Tuscany, that charming northern Italian province, is noted for its artistic treasures, scenic beauties, agricultural wealth and its cookery. The native dishes are based on such high quality native products as beef, ham, wheat, chestnuts, herbs, olive oil, Chianti wine and vegetables. I am particularly fond of the specialties made with fat, tender white beans called fagioli (fah-jo-lee).

In contrast with other Italians, Tuscans dine simply on dishes cooked with a minimum of sauces and seasonings. Their favorite fare emphasizes the natural goodness of the highly prized foods they grow. Nevertheless, Tuscan dishes are artistic and prepared with enviable ingenuity.

Haricot white beans and closely related types were introduced to Italy and rapidly gained favor as a substitute for the native fava beans. They became a staple of the Italian diet. A Duke of Florence made white haricot beans fashionable in Tuscany, and, ever since. Tuscans of all classes have been avid bean devotees.

Tuscans consume beans in such large quantities that they are mockingly called mangiafagioli (bean eaters) by other Italians, who regard the legume as peasant fare.

I became acquainted with the classic manner in which the beans are cooked and served while dining in a Florentine Buca , an atmospheric restaurant specializing in traditional cookery. Buca is an Italian word meaning "hole."

An ancient, uniquely Tuscan dish called Fagioli net fiasco (beans in a flask) exemplifies the high regard for bean cookery. Fresh or dried beans, and sage, are cooked in a flask, generally an empty Chianti bottle, as a means of preserving the dish's flavor and aroma.

Traditionally these beans are cooked over a bed of hot coals but the flask can be put in a slow oven or in a kettle of simmering water. Although somtimes eaten hot, the beans are generally served cold with a dressing of uncooked olive oil, salt and pepper.

Other distinctive bean dishes include: fagioli all' uccelletto, beans cooked like small birds. There is no plausible reason for the name except that the dish includes sage, a common ingredient in the cooking of small birds. A well-known cold dish called fagioli freschi al tonno, fresh beans with tuna fish, is generally served in large helpings as an antipasto but is also a good summer luncheaon entree.

Beans appear in all aspects of the Tuscan menu except deseert. There are several excellent bean soups made with pasta and beans, rice and beans, vegetables and beans, and cheese and beans. Beans, cooked in red wine or pureed, are served with the famous Florentine beef steaks, and as accompaniments to ham and game. As side dishes, beans, hot or cold, are flavored with herbs and salt park, garlic and tomatoes, onions and butter, or sage and olive oil.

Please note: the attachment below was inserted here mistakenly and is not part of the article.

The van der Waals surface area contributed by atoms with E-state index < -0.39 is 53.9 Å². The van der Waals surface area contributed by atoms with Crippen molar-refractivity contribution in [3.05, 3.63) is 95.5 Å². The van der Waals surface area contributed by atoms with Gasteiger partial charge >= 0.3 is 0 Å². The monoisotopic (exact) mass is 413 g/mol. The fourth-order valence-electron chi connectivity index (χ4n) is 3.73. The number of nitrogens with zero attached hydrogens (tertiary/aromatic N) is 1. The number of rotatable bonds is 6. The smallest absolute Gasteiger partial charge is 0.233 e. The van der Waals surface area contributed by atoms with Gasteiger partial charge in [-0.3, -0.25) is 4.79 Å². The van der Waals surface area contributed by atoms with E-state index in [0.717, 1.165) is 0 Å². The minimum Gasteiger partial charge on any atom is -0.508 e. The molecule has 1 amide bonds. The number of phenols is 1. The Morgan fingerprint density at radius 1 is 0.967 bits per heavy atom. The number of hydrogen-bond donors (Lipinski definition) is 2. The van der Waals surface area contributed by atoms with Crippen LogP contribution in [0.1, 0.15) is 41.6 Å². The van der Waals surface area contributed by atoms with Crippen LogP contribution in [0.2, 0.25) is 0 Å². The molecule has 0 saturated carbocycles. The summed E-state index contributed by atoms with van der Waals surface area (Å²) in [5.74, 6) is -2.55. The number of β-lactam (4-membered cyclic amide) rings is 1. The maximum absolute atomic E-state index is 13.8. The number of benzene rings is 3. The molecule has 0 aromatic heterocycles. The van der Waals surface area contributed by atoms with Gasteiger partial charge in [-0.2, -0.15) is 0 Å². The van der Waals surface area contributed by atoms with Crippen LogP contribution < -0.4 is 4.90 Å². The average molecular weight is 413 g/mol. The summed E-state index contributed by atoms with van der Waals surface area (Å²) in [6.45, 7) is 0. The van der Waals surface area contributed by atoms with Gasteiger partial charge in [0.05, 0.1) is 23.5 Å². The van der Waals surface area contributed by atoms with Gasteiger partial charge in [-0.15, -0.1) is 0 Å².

In some American stores the white beans, called cannellini, may be purchased either canned or dried. White pea or navy beans may be used as substitutes but the flavor will not be the same. Use 1 pound of dried white beans to make 5 cups or two 1-pound, 4-ounce cans of cannellini.

Here are recipes for three of my favorite Tuscan bean dishes. TUSCAN BEAN SOUP WITH CHEESE (8 to 10 servings) 1 pound dried white beans 1 large onion, peeled and chopped 2 garlic cloves, crushed 1 large carrot, scraped and diced 2 celery stalks, with leaves, cleaned and chopped 1 cup diced, smoked ham 1/4 cup olive oil 1/2 teaspoon ground red pepper

%1 teaspoon crumbled dried rosemary Salt, pepper to taste 1/2 cup chopped fresh parsley 3 to 10 slices toasted crusty white bread 1/2 cup grated parmesan cheese (preferably freshly grated)

Wash and pick over beans and put into a large kettle. Cover with water; bring to a boil and boil 2 minutes. Remove from heat and let stand, covered, 1 hour. Drain beans, reserving water. Add enough fresh cold water to make 3 quarts.

Satute onion, garlic, carrot, celery and ham is heated olive oil in a large kettle for 5 minutes. Add beans with water, red pepper, rosemary, salt and pepper. Bring to a boil. Reduce heat and simmer, partially covered, about 1 1/2 hours, until beans are tender.

Remove about half the beans from the soup and puree; return to soup. Add parsley. Simmer over low heat, stirring, 1 or 2 minutes. Put toast in bottom of soup plates. Ladle soup over them. Serve cheese to sprinkle over the soup. TUSCAN WHITE BEANS WITH TUNA (4 to 6 servings) 4 cups canned cannellini or other cooked or canned white beans, drained 1/2 cup chopped onions 1/2 cup chopped fresh parsley 2 tablespoons fresh lemon juice Salt, pepper to taste 1 can (7 ounces) tuna in oil 2 hard-cooked eggs, shelled and cut into wedges 1 small red onion, peeled, sliced and separated into rings

Combine beans, onions, parsley, lemon juice, salt and pepper in a large bowl. Spoon onto a plate or into a shallow serving dish. Divide tuna into chunks and arrange over bean mixture. Sprinkle with oil from tuna. Garnish top with egg wedges and onion rings. Serve at room temperature or chill BEANS COOKED LIKE SMALL BIRDS (4 to 6 servings) 2 garlic cloves, crushed 1/2 cup olive oil 1/2 teaspoon crumbled dried sage leaves 3 large tomatoes, peeled, seeded and chopped Salt, pepper to taste 4 cups canned cannellini or other cooked or canned white beans, drained 1 1/2 tablespoons fresh lemon juice

Heat oil in a large saucepan or skillet. Heat garlic for several seconds. Add sage and cook several longer. Stir in tomatoes, salt, pepper and beans. Cook slowly, covered, 7 or 8 blend flavors. Stir in lemon juice and remove from heat.